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Nat Struct Mol Biol. 2016 Oct;23(10):941-948. doi: 10.1038/nsmb.3282. Epub 2016 Aug 29.

Methyl transfer by substrate signaling from a knotted protein fold.

Author information

1
Department of Biochemistry and Molecular Biology, Thomas Jefferson University, Philadelphia, Pennsylvania, USA.
2
Center of New Technologies, University of Warsaw, Warsaw, Poland.
3
Inter-Faculty Individual Studies in Mathematics and Natural Sciences, University of Warsaw, Warsaw, Poland.
4
RIKEN Systems and Structural Biology Center, Yokohama, Japan.
5
Graduate School of Science, University of Tokyo, Tokyo, Japan.
6
RIKEN Center for Life Science Technologies, Yokohama, Japan.
7
Department of Chemistry, Wesleyan University, Middletown, Connecticut, USA.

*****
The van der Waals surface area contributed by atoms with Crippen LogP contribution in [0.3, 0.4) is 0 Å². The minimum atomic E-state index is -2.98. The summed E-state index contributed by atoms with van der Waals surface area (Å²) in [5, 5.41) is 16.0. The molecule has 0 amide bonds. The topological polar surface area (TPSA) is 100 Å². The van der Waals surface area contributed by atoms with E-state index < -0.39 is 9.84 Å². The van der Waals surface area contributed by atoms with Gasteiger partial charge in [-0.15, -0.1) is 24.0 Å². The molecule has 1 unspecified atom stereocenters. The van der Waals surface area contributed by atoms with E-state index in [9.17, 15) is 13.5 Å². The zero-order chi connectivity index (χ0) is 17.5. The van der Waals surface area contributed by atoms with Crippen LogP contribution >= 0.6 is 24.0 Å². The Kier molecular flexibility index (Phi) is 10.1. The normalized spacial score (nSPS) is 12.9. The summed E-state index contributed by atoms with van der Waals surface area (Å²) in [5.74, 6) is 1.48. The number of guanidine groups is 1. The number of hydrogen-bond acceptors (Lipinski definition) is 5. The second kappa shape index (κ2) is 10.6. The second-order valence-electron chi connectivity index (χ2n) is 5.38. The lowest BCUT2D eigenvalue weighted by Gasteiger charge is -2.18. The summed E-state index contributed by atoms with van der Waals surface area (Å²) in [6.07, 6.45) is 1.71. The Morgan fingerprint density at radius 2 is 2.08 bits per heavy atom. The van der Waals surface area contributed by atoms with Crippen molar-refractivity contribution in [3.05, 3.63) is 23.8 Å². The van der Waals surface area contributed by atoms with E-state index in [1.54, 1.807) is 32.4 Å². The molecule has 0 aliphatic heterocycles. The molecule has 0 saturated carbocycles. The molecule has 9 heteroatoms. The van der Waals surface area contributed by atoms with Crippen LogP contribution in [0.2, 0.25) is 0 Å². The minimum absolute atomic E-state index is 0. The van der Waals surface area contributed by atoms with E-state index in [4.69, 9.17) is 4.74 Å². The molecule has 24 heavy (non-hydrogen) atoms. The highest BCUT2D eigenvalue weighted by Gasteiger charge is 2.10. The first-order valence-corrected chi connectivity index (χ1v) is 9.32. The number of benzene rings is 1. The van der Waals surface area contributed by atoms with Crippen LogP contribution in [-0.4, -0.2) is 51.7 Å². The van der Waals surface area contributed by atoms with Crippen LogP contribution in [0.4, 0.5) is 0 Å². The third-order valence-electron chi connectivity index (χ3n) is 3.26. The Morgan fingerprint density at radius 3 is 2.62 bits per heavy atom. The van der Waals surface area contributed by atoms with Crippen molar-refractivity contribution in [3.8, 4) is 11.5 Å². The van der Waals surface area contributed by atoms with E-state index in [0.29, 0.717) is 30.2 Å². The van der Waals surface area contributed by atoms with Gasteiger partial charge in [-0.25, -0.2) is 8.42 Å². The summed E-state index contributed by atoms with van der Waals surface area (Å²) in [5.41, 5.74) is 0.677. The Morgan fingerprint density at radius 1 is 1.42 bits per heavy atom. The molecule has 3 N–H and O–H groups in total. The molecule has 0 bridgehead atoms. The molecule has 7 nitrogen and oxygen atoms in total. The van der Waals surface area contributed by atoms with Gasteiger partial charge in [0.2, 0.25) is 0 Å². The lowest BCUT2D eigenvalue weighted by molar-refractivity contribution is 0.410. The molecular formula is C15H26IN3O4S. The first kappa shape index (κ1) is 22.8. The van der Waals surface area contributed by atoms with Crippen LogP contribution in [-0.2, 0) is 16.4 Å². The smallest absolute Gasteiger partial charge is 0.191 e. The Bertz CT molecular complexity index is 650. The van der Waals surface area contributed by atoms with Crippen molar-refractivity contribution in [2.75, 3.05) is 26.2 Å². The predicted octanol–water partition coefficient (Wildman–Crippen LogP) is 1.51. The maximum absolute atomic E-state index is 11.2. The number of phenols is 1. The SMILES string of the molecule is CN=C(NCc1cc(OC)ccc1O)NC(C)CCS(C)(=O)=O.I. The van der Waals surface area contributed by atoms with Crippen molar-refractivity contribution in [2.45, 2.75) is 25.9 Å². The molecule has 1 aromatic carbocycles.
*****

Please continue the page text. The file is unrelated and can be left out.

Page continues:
8
RIKEN Structural Biology Laboratory, Yokohama, Japan.
9
Department of Chemistry, University of Warsaw, Warsaw, Poland.

Abstract

Proteins with knotted configurations, in comparison with unknotted proteins, are restricted in conformational space. Little is known regarding whether knotted proteins have sufficient dynamics to communicate between spatially separated substrate-binding sites. TrmD is a bacterial methyltransferase that uses a knotted protein fold to catalyze methyl transfer from S-adenosyl methionine (AdoMet) to G37-tRNA. The product, m1G37-tRNA, is essential for life and maintains protein-synthesis reading frames. Using an integrated approach of structural, kinetic, and computational analysis, we show that the structurally constrained TrmD knot is required for its catalytic activity. Unexpectedly, the TrmD knot undergoes complex internal movements that respond to AdoMet binding and signaling. Most of the signaling propagates the free energy of AdoMet binding, thereby stabilizing tRNA binding and allowing assembly of the active site. This work demonstrates new principles of knots as organized structures that capture the free energies of substrate binding and facilitate catalysis.

PMID:
27571175
PMCID:
PMC5429141
DOI:
10.1038/nsmb.3282
[Indexed for MEDLINE]
Free PMC Article

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